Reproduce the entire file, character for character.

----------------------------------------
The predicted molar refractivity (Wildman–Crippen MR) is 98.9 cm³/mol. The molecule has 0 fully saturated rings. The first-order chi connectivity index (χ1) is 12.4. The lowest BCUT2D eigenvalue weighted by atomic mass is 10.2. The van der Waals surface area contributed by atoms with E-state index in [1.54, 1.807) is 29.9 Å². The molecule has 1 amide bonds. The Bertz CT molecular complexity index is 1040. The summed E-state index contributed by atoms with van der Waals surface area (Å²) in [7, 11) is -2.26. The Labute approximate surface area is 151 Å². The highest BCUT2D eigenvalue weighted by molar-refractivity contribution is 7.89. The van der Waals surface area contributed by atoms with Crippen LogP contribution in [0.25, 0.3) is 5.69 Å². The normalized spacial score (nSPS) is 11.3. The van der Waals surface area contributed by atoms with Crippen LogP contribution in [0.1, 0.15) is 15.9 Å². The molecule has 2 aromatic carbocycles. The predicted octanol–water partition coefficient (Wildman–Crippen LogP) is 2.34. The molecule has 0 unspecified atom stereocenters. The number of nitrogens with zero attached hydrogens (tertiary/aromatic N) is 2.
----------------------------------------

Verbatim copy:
The predicted molar refractivity (Wildman–Crippen MR) is 98.9 cm³/mol. The molecule has 0 fully saturated rings. The first-order chi connectivity index (χ1) is 12.4. The lowest BCUT2D eigenvalue weighted by atomic mass is 10.2. The van der Waals surface area contributed by atoms with E-state index in [1.54, 1.807) is 29.9 Å². The molecule has 1 amide bonds. The Bertz CT molecular complexity index is 1040. The summed E-state index contributed by atoms with van der Waals surface area (Å²) in [7, 11) is -2.26. The Labute approximate surface area is 151 Å². The highest BCUT2D eigenvalue weighted by molar-refractivity contribution is 7.89. The van der Waals surface area contributed by atoms with Crippen LogP contribution in [0.25, 0.3) is 5.69 Å². The normalized spacial score (nSPS) is 11.3. The van der Waals surface area contributed by atoms with Crippen LogP contribution in [0.1, 0.15) is 15.9 Å². The molecule has 2 aromatic carbocycles. The predicted octanol–water partition coefficient (Wildman–Crippen LogP) is 2.34. The molecule has 0 unspecified atom stereocenters. The number of nitrogens with zero attached hydrogens (tertiary/aromatic N) is 2.